User:Raul Miller/JForNonJUsers

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Notes on aspects of J which might be notable from the viewpoint of a programmer who has little or no familiarity with J.

In some other programming language, you might see something like

f1(); f2(3, -4, 5);

In many languages the ';' character represents the end of some sentences. In J, a sentence corresponds to a single line, and the end of the line marks the end of the sentence. In other words, J is a command-line language, and is designed to be used interactively in a portable fashion.

In many languages, function calls are represented by the presence of a set of parenthesis which delimits the argument list for that function. In J, argument lists are just the same as any other list and the parenthesis are optional. So J function calls are represented by the presence of arguments. The empty character list is often used to serve the role of an empty argument list.

In J, numbers may includes spaces (for example, the list of three numbers 1 2 3 is treated as a single word in J.) The only other words in J which may contain spaces are quoted strings ('like this') and comments (NB. like this).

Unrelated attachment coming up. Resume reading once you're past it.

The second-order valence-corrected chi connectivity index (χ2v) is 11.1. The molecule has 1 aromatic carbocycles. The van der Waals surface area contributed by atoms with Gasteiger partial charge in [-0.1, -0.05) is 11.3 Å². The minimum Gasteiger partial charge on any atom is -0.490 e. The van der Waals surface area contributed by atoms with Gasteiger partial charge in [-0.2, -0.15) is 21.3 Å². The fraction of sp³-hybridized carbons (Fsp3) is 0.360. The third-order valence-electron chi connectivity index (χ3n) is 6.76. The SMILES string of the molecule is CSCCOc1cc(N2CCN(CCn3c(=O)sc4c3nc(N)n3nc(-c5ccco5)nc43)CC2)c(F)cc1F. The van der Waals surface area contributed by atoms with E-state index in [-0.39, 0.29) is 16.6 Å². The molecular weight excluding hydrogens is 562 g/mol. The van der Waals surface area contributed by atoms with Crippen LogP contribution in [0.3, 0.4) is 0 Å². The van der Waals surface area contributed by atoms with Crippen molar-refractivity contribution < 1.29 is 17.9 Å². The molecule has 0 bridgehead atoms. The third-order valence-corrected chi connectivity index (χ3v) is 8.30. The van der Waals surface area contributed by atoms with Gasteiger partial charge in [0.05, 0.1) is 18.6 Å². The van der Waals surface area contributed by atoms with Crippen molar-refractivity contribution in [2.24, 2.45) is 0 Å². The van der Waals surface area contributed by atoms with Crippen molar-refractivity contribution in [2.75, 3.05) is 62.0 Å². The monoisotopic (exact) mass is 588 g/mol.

Because - is a token (and for some other reasons), J needs some other way to represent negative numbers within a list. J uses a leading underline character for this purpose (_1 is negative one). A superscript minus would look better, but that is not portably supported on the current generation of computers.

Thus, the above example might be represented in J as

f1 f2 3 _4 5

However, more verbose representations are also viable:

f1() f2(3, _4, 5)

or even

f1 ( ) f2 ( 3 , ( - 4 ) , 5 )

A fundamental characteristic of J data is its "shape". "Shape" means the length of a list, the length of the items in the list and so on in a sort of recursive sense. For example, a four by four square matrix would have the shape 4 4. Here, the matrix has four items (the first number in the list). A four row matrix with only three columns would have the shape 4 3. Note that both of those shapes are themselves lists -- each of those shapes themselves have the shape 2.

Data with no particular structure (for example, the number 1) have an empty shape.

[fixme: need to focus more on examples and less on abstractions.]